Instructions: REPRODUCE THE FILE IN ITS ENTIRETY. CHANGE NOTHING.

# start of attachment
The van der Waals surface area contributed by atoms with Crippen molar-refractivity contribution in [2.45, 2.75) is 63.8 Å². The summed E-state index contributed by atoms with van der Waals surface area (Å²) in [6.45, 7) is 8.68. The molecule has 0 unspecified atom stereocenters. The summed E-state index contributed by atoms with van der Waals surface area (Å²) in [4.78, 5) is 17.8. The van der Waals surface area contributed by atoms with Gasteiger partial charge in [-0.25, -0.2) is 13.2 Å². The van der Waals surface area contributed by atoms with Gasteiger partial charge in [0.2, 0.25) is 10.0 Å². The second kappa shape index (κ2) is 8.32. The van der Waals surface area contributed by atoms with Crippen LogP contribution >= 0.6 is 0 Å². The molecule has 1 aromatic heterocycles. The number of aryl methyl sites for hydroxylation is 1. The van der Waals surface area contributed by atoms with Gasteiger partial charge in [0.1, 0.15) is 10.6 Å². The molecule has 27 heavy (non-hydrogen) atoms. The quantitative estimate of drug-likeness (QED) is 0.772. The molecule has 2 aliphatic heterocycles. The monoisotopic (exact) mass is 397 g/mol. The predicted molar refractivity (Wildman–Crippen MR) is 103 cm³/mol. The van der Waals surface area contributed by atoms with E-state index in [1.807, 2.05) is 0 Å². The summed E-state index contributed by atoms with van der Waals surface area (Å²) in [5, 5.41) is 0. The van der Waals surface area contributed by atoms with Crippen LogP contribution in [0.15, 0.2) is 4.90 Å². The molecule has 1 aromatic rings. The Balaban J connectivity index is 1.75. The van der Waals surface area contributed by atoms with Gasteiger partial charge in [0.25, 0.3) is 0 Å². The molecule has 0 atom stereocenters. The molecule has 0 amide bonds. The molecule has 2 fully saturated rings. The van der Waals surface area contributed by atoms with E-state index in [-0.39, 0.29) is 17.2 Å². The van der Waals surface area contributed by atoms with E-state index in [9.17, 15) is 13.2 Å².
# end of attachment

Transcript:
The van der Waals surface area contributed by atoms with Crippen molar-refractivity contribution in [2.45, 2.75) is 63.8 Å². The summed E-state index contributed by atoms with van der Waals surface area (Å²) in [6.45, 7) is 8.68. The molecule has 0 unspecified atom stereocenters. The summed E-state index contributed by atoms with van der Waals surface area (Å²) in [4.78, 5) is 17.8. The van der Waals surface area contributed by atoms with Gasteiger partial charge in [-0.25, -0.2) is 13.2 Å². The van der Waals surface area contributed by atoms with Gasteiger partial charge in [0.2, 0.25) is 10.0 Å². The second kappa shape index (κ2) is 8.32. The van der Waals surface area contributed by atoms with Crippen LogP contribution >= 0.6 is 0 Å². The molecule has 1 aromatic heterocycles. The number of aryl methyl sites for hydroxylation is 1. The van der Waals surface area contributed by atoms with Gasteiger partial charge in [0.1, 0.15) is 10.6 Å². The molecule has 27 heavy (non-hydrogen) atoms. The quantitative estimate of drug-likeness (QED) is 0.772. The molecule has 2 aliphatic heterocycles. The monoisotopic (exact) mass is 397 g/mol. The predicted molar refractivity (Wildman–Crippen MR) is 103 cm³/mol. The van der Waals surface area contributed by atoms with E-state index in [1.807, 2.05) is 0 Å². The summed E-state index contributed by atoms with van der Waals surface area (Å²) in [5, 5.41) is 0. The van der Waals surface area contributed by atoms with Crippen LogP contribution in [0.15, 0.2) is 4.90 Å². The molecule has 1 aromatic rings. The Balaban J connectivity index is 1.75. The van der Waals surface area contributed by atoms with Gasteiger partial charge in [0.25, 0.3) is 0 Å². The molecule has 0 atom stereocenters. The molecule has 0 amide bonds. The molecule has 2 fully saturated rings. The van der Waals surface area contributed by atoms with E-state index in [-0.39, 0.29) is 17.2 Å². The van der Waals surface area contributed by atoms with E-state index in [9.17, 15) is 13.2 Å².